As a discipline, cryptozoology has its roots in the 1950s, thanks largely to Belgian scientist Bernard Heuvelmans and Scottish biologist and writer Ivan T. Sanderson. Both men had formal scientific degrees but also found themselves fascinated with rare creatures and paranormal subjects. Sanderson even claimed to have been personally attacked by an Olitiau, a legendary giant bat with a 12-foot (3.6-meter) wingspan that supposedly exists somewhere in Central Africa.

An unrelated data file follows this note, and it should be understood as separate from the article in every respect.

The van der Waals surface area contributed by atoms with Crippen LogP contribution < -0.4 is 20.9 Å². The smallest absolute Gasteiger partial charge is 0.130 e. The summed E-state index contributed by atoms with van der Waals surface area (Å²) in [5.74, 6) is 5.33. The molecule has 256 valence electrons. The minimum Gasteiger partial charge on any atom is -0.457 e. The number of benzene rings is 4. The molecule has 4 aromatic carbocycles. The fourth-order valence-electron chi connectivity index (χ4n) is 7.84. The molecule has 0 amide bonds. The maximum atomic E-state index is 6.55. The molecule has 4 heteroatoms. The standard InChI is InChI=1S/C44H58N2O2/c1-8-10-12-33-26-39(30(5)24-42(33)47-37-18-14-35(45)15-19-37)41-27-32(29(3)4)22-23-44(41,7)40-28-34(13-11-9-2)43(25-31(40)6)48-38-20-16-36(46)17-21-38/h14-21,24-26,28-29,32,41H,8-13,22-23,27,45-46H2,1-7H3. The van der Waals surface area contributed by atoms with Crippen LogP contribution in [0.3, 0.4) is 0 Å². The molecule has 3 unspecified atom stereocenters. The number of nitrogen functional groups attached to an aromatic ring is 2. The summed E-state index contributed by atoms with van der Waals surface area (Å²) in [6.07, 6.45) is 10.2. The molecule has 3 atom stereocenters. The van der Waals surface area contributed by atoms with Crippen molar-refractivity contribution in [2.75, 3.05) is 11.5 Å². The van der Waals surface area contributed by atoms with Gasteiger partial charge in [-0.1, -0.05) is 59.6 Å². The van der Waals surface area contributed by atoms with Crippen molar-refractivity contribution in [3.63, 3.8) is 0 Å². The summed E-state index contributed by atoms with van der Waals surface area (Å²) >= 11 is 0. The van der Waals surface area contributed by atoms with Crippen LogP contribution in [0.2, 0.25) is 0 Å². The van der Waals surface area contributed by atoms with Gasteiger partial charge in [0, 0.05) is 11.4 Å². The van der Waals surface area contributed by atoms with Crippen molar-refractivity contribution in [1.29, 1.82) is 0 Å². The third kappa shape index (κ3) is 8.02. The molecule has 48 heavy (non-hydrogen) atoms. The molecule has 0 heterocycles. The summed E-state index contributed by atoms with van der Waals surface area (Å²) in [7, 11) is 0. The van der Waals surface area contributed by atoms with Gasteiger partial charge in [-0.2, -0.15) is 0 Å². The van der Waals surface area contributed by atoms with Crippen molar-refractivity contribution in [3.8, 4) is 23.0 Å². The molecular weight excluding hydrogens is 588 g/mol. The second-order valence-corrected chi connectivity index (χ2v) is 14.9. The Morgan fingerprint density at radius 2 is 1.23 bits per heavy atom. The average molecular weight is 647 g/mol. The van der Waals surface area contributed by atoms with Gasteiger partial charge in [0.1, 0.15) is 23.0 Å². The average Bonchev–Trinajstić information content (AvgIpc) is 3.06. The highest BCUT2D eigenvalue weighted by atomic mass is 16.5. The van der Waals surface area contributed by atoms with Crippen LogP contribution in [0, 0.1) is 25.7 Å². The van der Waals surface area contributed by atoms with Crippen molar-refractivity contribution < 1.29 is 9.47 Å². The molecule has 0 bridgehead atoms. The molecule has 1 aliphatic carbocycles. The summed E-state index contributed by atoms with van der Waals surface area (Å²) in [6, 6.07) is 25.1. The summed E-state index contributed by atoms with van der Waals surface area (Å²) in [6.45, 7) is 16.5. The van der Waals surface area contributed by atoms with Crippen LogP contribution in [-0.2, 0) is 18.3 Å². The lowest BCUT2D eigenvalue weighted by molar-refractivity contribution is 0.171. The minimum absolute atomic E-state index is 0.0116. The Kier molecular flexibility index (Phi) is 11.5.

Likewise, Heuvelmans was always hot on the trail of mysterious animals. His 1958 book, “On the Track of Unknown Animals,” is often regarded as a watershed moment for the cryptozoology subculture. Surely, Heuvelmans speculated in his tome, there could be pockets of dinosaurs still hidden in remote parts of the world. It was just a matter of finding them.


Both researchers drew minor fame from their various investigations, as well as scorn from mainstream scientists. And although they never officially found any of their fantastical creatures, their pursuits live on in the adventure of many other wannabe cryptozoologists. Looking for Bigfoot? Don’t kid yourself – you’re not the only one.

Chupacabra drawing in black and white


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